MEPS 186:127-136 (1999) - doi:10.3354/meps186127
Clonal variation in a Florida Bay Thalassia testudinum meadow: molecular genetic assessment of population structure
Jenny L. Davis1,2, Daniel L. Childers1,2,*, David N. Kuhn1
ABSTRACT: Thalassia testudinum (Banks ex König) is an important primary producer in nearshore tropical marine ecosystems. In the past several years, mass mortality of T. testudinum populations within the Florida Bay estuary has highlighted the need to know more about levels of clonal variation and the spatial arrangement of genets within populations of this species. Historically, most of the reproduction within this species was thought to be through clonal growth, and populations have been assumed to exhibit little genetic diversity. We used DNA fingerprinting techniques and spatially hierarchical sampling to search for genetically distinct plants within T. testudinum meadows in Rabbit Key Basin, Florida Bay, USA. We detected 22 genetically distinct individuals out of 74 samples. Multiple genetic individuals were detected over small spatial scales (<0.25 m). Analysis of molecular variance (AMOVA) detected significant levels of variation at both the largest and smallest spatial scales studied. This result suggested that genets of this species generally do not grow in discreet monoclonal patches and that most genets are not large enough to span the entire basin (~5 km). Further, analysis of genetic distances between phenotypes suggests a pattern of isolation by distance, with individuals that were nearer in space being more genetically similar. GIS analysis of seagrass density over the period from 1985 to 1994, combined with the clonal diversity data presented here, suggest seedlings may play a significant role in colonization of bare patches. These results imply that the role of sexual reproduction in population structure within this species is greater than previously thought.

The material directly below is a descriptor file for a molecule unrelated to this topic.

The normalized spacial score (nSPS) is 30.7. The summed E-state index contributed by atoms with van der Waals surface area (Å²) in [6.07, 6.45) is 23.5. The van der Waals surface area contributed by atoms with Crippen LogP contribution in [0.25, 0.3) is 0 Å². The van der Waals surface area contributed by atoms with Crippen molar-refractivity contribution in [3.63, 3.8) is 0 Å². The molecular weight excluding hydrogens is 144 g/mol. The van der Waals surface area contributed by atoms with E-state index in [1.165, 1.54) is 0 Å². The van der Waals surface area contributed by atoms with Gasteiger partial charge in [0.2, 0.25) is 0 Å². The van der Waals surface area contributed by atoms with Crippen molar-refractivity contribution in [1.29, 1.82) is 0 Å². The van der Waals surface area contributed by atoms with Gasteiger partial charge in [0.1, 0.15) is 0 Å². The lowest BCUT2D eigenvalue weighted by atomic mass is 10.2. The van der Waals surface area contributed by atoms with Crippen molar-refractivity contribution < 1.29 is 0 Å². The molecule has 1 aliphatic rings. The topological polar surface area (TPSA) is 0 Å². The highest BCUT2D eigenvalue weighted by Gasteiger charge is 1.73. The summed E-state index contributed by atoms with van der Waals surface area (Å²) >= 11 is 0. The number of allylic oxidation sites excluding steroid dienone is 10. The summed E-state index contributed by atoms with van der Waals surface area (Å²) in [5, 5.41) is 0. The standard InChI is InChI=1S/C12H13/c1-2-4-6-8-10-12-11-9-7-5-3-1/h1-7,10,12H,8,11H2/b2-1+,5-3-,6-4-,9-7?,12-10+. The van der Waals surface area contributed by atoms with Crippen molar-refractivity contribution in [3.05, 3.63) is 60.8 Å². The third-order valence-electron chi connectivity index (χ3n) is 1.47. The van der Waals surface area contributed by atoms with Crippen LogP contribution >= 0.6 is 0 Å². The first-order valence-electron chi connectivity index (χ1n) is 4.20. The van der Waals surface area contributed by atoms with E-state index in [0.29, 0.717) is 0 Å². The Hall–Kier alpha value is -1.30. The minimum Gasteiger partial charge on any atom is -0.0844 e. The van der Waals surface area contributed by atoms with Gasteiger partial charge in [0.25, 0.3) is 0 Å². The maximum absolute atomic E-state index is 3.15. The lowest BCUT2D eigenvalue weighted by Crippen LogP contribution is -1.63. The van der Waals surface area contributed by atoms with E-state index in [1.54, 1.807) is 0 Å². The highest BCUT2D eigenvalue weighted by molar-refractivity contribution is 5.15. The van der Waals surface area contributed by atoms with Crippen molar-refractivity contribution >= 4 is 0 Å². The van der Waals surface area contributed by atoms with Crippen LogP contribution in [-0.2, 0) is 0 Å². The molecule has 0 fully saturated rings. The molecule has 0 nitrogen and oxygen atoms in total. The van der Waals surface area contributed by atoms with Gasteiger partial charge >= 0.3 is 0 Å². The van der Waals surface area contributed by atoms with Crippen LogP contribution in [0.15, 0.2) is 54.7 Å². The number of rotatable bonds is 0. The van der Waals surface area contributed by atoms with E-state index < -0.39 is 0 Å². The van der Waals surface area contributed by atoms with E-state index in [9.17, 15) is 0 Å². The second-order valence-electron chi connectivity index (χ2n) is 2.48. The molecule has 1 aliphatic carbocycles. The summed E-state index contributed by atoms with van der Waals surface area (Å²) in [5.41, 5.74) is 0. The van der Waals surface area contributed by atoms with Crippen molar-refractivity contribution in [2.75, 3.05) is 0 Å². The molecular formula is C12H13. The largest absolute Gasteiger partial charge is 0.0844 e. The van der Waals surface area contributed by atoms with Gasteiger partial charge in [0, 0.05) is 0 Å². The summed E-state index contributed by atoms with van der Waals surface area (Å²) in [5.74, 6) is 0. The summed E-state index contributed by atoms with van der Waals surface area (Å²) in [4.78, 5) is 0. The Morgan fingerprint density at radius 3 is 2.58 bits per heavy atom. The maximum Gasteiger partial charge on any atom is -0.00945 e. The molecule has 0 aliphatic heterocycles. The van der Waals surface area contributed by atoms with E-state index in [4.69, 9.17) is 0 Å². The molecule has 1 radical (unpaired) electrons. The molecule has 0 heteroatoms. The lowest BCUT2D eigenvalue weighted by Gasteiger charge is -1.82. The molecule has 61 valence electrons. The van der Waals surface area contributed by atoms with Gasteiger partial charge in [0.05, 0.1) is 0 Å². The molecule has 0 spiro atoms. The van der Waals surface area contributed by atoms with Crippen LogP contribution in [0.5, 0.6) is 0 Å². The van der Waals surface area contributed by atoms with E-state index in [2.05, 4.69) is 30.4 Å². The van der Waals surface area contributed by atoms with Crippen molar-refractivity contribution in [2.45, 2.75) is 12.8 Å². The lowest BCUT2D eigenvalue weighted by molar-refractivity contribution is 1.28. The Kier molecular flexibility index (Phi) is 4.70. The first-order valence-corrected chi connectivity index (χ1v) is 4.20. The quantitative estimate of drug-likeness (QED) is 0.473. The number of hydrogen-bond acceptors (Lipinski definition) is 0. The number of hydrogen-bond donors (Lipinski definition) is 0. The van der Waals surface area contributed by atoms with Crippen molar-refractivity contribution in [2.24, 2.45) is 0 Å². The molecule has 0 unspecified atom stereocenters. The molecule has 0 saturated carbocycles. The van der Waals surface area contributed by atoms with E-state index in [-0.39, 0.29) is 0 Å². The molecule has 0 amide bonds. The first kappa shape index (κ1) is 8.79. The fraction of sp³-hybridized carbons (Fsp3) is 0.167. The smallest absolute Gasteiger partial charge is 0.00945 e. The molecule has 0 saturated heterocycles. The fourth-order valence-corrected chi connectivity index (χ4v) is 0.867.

KEY WORDS: Seagrass · Thalassia testudinum · Genetic variation · Population structure · Inter-repeat SSR
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